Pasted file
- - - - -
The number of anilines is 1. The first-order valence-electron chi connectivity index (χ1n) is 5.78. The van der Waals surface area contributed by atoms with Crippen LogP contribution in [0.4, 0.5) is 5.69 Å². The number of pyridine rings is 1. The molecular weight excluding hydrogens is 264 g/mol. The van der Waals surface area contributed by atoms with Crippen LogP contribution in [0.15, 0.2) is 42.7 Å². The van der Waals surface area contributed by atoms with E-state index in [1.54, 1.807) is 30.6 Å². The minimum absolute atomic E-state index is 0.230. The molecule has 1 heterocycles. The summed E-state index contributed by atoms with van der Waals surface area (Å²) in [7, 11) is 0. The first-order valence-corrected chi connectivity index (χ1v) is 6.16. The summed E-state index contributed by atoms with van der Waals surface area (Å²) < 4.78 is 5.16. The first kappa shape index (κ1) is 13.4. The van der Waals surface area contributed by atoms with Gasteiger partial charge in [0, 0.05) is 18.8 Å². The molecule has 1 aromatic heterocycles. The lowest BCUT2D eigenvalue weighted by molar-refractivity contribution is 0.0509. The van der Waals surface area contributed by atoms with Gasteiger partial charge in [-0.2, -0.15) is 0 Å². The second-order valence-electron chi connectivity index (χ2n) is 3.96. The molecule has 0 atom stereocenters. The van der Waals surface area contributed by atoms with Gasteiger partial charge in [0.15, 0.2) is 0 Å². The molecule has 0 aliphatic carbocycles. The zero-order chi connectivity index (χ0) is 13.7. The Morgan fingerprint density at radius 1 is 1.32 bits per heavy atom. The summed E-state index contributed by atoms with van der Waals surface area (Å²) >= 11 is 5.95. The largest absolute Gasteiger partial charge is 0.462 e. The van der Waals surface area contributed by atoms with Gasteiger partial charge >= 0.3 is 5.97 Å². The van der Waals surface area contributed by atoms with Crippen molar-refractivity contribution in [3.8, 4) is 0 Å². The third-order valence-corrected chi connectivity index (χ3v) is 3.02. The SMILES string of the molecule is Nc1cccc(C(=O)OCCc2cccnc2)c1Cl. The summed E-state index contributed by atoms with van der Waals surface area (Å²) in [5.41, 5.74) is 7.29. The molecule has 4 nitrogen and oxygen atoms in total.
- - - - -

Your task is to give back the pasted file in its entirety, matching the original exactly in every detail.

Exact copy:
The number of anilines is 1. The first-order valence-electron chi connectivity index (χ1n) is 5.78. The van der Waals surface area contributed by atoms with Crippen LogP contribution in [0.4, 0.5) is 5.69 Å². The number of pyridine rings is 1. The molecular weight excluding hydrogens is 264 g/mol. The van der Waals surface area contributed by atoms with Crippen LogP contribution in [0.15, 0.2) is 42.7 Å². The van der Waals surface area contributed by atoms with E-state index in [1.54, 1.807) is 30.6 Å². The minimum absolute atomic E-state index is 0.230. The molecule has 1 heterocycles. The summed E-state index contributed by atoms with van der Waals surface area (Å²) in [7, 11) is 0. The first-order valence-corrected chi connectivity index (χ1v) is 6.16. The summed E-state index contributed by atoms with van der Waals surface area (Å²) < 4.78 is 5.16. The first kappa shape index (κ1) is 13.4. The van der Waals surface area contributed by atoms with Gasteiger partial charge in [0, 0.05) is 18.8 Å². The molecule has 1 aromatic heterocycles. The lowest BCUT2D eigenvalue weighted by molar-refractivity contribution is 0.0509. The van der Waals surface area contributed by atoms with Gasteiger partial charge in [-0.2, -0.15) is 0 Å². The second-order valence-electron chi connectivity index (χ2n) is 3.96. The molecule has 0 atom stereocenters. The van der Waals surface area contributed by atoms with Gasteiger partial charge in [0.15, 0.2) is 0 Å². The molecule has 0 aliphatic carbocycles. The zero-order chi connectivity index (χ0) is 13.7. The Morgan fingerprint density at radius 1 is 1.32 bits per heavy atom. The summed E-state index contributed by atoms with van der Waals surface area (Å²) >= 11 is 5.95. The largest absolute Gasteiger partial charge is 0.462 e. The van der Waals surface area contributed by atoms with Gasteiger partial charge >= 0.3 is 5.97 Å². The van der Waals surface area contributed by atoms with Crippen molar-refractivity contribution in [3.8, 4) is 0 Å². The third-order valence-corrected chi connectivity index (χ3v) is 3.02. The SMILES string of the molecule is Nc1cccc(C(=O)OCCc2cccnc2)c1Cl. The summed E-state index contributed by atoms with van der Waals surface area (Å²) in [5.41, 5.74) is 7.29. The molecule has 4 nitrogen and oxygen atoms in total.